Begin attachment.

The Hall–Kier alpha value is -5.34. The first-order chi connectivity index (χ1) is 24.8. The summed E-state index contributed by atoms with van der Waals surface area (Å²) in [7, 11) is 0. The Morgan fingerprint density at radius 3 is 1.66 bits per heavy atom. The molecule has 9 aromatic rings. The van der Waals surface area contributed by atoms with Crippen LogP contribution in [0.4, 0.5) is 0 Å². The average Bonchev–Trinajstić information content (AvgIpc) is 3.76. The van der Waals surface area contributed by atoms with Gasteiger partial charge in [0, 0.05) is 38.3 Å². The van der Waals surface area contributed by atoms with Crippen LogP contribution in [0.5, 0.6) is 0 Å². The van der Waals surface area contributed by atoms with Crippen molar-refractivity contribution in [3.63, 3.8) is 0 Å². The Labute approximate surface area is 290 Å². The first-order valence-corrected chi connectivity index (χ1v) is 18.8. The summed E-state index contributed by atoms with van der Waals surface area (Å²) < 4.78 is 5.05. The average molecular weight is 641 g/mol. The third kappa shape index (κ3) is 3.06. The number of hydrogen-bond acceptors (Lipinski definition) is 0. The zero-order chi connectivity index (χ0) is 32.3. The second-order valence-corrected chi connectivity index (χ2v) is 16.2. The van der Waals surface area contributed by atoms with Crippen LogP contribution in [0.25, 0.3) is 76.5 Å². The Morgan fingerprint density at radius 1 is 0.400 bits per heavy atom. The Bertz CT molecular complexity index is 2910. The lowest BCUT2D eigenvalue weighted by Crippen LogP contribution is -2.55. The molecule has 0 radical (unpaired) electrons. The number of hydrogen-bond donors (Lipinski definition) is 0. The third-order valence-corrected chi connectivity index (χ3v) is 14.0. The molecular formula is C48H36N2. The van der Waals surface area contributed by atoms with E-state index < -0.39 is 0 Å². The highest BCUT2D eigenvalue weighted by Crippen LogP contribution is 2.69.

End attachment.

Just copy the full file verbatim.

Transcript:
The Hall–Kier alpha value is -5.34. The first-order chi connectivity index (χ1) is 24.8. The summed E-state index contributed by atoms with van der Waals surface area (Å²) in [7, 11) is 0. The Morgan fingerprint density at radius 3 is 1.66 bits per heavy atom. The molecule has 9 aromatic rings. The van der Waals surface area contributed by atoms with Crippen LogP contribution in [0.4, 0.5) is 0 Å². The average Bonchev–Trinajstić information content (AvgIpc) is 3.76. The van der Waals surface area contributed by atoms with Gasteiger partial charge in [0, 0.05) is 38.3 Å². The van der Waals surface area contributed by atoms with Crippen LogP contribution in [0.5, 0.6) is 0 Å². The van der Waals surface area contributed by atoms with Crippen molar-refractivity contribution in [3.63, 3.8) is 0 Å². The Labute approximate surface area is 290 Å². The first-order valence-corrected chi connectivity index (χ1v) is 18.8. The summed E-state index contributed by atoms with van der Waals surface area (Å²) < 4.78 is 5.05. The average molecular weight is 641 g/mol. The third kappa shape index (κ3) is 3.06. The number of hydrogen-bond acceptors (Lipinski definition) is 0. The zero-order chi connectivity index (χ0) is 32.3. The second-order valence-corrected chi connectivity index (χ2v) is 16.2. The van der Waals surface area contributed by atoms with Crippen LogP contribution in [0.25, 0.3) is 76.5 Å². The Morgan fingerprint density at radius 1 is 0.400 bits per heavy atom. The Bertz CT molecular complexity index is 2910. The lowest BCUT2D eigenvalue weighted by Crippen LogP contribution is -2.55. The molecule has 0 radical (unpaired) electrons. The number of hydrogen-bond donors (Lipinski definition) is 0. The third-order valence-corrected chi connectivity index (χ3v) is 14.0. The molecular formula is C48H36N2. The van der Waals surface area contributed by atoms with E-state index < -0.39 is 0 Å². The highest BCUT2D eigenvalue weighted by Crippen LogP contribution is 2.69.